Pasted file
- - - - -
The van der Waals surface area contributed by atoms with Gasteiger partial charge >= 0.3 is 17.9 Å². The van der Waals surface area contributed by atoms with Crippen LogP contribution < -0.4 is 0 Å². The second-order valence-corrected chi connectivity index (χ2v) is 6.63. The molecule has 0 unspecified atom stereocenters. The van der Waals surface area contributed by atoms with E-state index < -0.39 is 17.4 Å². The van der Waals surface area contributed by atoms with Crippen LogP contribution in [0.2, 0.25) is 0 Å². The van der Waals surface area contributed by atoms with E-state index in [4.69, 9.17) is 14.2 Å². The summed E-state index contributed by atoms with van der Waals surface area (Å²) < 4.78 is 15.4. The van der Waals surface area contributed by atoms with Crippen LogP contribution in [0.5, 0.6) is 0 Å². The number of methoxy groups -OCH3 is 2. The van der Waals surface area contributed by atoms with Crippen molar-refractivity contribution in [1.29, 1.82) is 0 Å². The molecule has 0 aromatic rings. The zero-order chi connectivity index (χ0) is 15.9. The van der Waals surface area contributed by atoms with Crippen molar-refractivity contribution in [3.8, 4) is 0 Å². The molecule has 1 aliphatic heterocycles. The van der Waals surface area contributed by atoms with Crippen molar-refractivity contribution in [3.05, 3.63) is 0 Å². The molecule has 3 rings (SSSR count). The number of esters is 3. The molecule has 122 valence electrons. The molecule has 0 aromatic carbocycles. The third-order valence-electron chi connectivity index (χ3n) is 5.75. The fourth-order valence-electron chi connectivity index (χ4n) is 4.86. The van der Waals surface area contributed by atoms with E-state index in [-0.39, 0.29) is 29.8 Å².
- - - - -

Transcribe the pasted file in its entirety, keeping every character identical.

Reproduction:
The van der Waals surface area contributed by atoms with Gasteiger partial charge >= 0.3 is 17.9 Å². The van der Waals surface area contributed by atoms with Crippen LogP contribution < -0.4 is 0 Å². The second-order valence-corrected chi connectivity index (χ2v) is 6.63. The molecule has 0 unspecified atom stereocenters. The van der Waals surface area contributed by atoms with E-state index < -0.39 is 17.4 Å². The van der Waals surface area contributed by atoms with Crippen LogP contribution in [0.2, 0.25) is 0 Å². The van der Waals surface area contributed by atoms with E-state index in [4.69, 9.17) is 14.2 Å². The summed E-state index contributed by atoms with van der Waals surface area (Å²) < 4.78 is 15.4. The van der Waals surface area contributed by atoms with Crippen LogP contribution in [0.5, 0.6) is 0 Å². The number of methoxy groups -OCH3 is 2. The van der Waals surface area contributed by atoms with Crippen molar-refractivity contribution in [1.29, 1.82) is 0 Å². The molecule has 0 aromatic rings. The zero-order chi connectivity index (χ0) is 15.9. The van der Waals surface area contributed by atoms with Crippen molar-refractivity contribution in [3.8, 4) is 0 Å². The molecule has 1 aliphatic heterocycles. The van der Waals surface area contributed by atoms with Crippen molar-refractivity contribution in [3.05, 3.63) is 0 Å². The molecule has 3 rings (SSSR count). The number of esters is 3. The molecule has 122 valence electrons. The molecule has 0 aromatic carbocycles. The third-order valence-electron chi connectivity index (χ3n) is 5.75. The fourth-order valence-electron chi connectivity index (χ4n) is 4.86. The van der Waals surface area contributed by atoms with E-state index in [-0.39, 0.29) is 29.8 Å².